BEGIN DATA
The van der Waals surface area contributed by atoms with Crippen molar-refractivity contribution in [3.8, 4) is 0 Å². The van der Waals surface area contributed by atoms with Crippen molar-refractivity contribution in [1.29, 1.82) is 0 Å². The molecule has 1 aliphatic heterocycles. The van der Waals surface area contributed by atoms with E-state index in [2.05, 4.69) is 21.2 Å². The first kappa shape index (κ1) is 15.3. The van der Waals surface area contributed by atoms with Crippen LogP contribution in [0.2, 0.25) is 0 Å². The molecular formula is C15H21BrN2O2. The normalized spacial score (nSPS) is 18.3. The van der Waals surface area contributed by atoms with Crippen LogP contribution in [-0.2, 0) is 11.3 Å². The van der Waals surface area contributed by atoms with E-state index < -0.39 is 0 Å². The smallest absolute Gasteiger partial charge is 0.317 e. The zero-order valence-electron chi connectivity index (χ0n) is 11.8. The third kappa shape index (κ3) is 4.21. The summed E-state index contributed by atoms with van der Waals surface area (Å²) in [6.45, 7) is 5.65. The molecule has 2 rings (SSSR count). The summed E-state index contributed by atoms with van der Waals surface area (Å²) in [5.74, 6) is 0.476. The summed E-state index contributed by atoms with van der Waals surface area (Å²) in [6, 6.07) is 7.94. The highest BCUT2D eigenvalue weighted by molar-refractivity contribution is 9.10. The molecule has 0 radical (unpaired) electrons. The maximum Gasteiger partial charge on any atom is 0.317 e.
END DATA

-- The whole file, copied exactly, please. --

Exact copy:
The van der Waals surface area contributed by atoms with Crippen molar-refractivity contribution in [3.8, 4) is 0 Å². The van der Waals surface area contributed by atoms with Crippen molar-refractivity contribution in [1.29, 1.82) is 0 Å². The molecule has 1 aliphatic heterocycles. The van der Waals surface area contributed by atoms with E-state index in [2.05, 4.69) is 21.2 Å². The first kappa shape index (κ1) is 15.3. The van der Waals surface area contributed by atoms with Crippen LogP contribution in [0.2, 0.25) is 0 Å². The molecular formula is C15H21BrN2O2. The normalized spacial score (nSPS) is 18.3. The van der Waals surface area contributed by atoms with Crippen LogP contribution in [-0.2, 0) is 11.3 Å². The van der Waals surface area contributed by atoms with E-state index < -0.39 is 0 Å². The smallest absolute Gasteiger partial charge is 0.317 e. The zero-order valence-electron chi connectivity index (χ0n) is 11.8. The third kappa shape index (κ3) is 4.21. The summed E-state index contributed by atoms with van der Waals surface area (Å²) in [6.45, 7) is 5.65. The molecule has 2 rings (SSSR count). The summed E-state index contributed by atoms with van der Waals surface area (Å²) in [5.74, 6) is 0.476. The summed E-state index contributed by atoms with van der Waals surface area (Å²) in [6, 6.07) is 7.94. The highest BCUT2D eigenvalue weighted by molar-refractivity contribution is 9.10. The molecule has 0 radical (unpaired) electrons. The maximum Gasteiger partial charge on any atom is 0.317 e.